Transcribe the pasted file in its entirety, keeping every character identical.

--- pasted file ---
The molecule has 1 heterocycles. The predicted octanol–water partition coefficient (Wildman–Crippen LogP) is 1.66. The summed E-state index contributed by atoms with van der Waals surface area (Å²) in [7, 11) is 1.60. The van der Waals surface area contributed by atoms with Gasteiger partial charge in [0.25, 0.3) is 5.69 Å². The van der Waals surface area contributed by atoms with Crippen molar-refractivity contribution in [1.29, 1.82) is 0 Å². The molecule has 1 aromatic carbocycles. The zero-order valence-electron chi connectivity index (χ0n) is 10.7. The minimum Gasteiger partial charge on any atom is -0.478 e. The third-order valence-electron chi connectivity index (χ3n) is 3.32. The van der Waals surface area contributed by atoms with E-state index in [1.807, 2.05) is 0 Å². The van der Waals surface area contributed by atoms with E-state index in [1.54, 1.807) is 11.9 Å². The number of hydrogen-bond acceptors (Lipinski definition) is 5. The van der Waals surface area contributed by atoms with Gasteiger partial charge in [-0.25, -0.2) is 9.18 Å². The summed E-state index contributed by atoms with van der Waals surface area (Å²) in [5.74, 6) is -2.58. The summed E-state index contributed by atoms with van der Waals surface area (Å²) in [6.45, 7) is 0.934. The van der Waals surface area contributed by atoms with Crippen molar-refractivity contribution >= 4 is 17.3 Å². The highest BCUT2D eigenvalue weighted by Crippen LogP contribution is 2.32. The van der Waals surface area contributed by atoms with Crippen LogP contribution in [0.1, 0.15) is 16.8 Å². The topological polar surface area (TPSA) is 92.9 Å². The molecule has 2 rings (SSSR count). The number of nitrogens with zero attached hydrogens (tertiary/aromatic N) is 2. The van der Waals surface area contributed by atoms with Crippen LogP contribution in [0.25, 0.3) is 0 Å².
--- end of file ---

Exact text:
The molecule has 1 heterocycles. The predicted octanol–water partition coefficient (Wildman–Crippen LogP) is 1.66. The summed E-state index contributed by atoms with van der Waals surface area (Å²) in [7, 11) is 1.60. The van der Waals surface area contributed by atoms with Gasteiger partial charge in [0.25, 0.3) is 5.69 Å². The van der Waals surface area contributed by atoms with Crippen molar-refractivity contribution in [1.29, 1.82) is 0 Å². The molecule has 1 aromatic carbocycles. The zero-order valence-electron chi connectivity index (χ0n) is 10.7. The minimum Gasteiger partial charge on any atom is -0.478 e. The third-order valence-electron chi connectivity index (χ3n) is 3.32. The van der Waals surface area contributed by atoms with E-state index in [1.807, 2.05) is 0 Å². The van der Waals surface area contributed by atoms with E-state index in [1.54, 1.807) is 11.9 Å². The number of hydrogen-bond acceptors (Lipinski definition) is 5. The van der Waals surface area contributed by atoms with Gasteiger partial charge in [-0.25, -0.2) is 9.18 Å². The summed E-state index contributed by atoms with van der Waals surface area (Å²) in [5.74, 6) is -2.58. The summed E-state index contributed by atoms with van der Waals surface area (Å²) in [6.45, 7) is 0.934. The van der Waals surface area contributed by atoms with Crippen molar-refractivity contribution >= 4 is 17.3 Å². The highest BCUT2D eigenvalue weighted by Crippen LogP contribution is 2.32. The van der Waals surface area contributed by atoms with Crippen LogP contribution in [0.1, 0.15) is 16.8 Å². The topological polar surface area (TPSA) is 92.9 Å². The molecule has 2 rings (SSSR count). The number of nitrogens with zero attached hydrogens (tertiary/aromatic N) is 2. The van der Waals surface area contributed by atoms with Crippen LogP contribution in [0.25, 0.3) is 0 Å².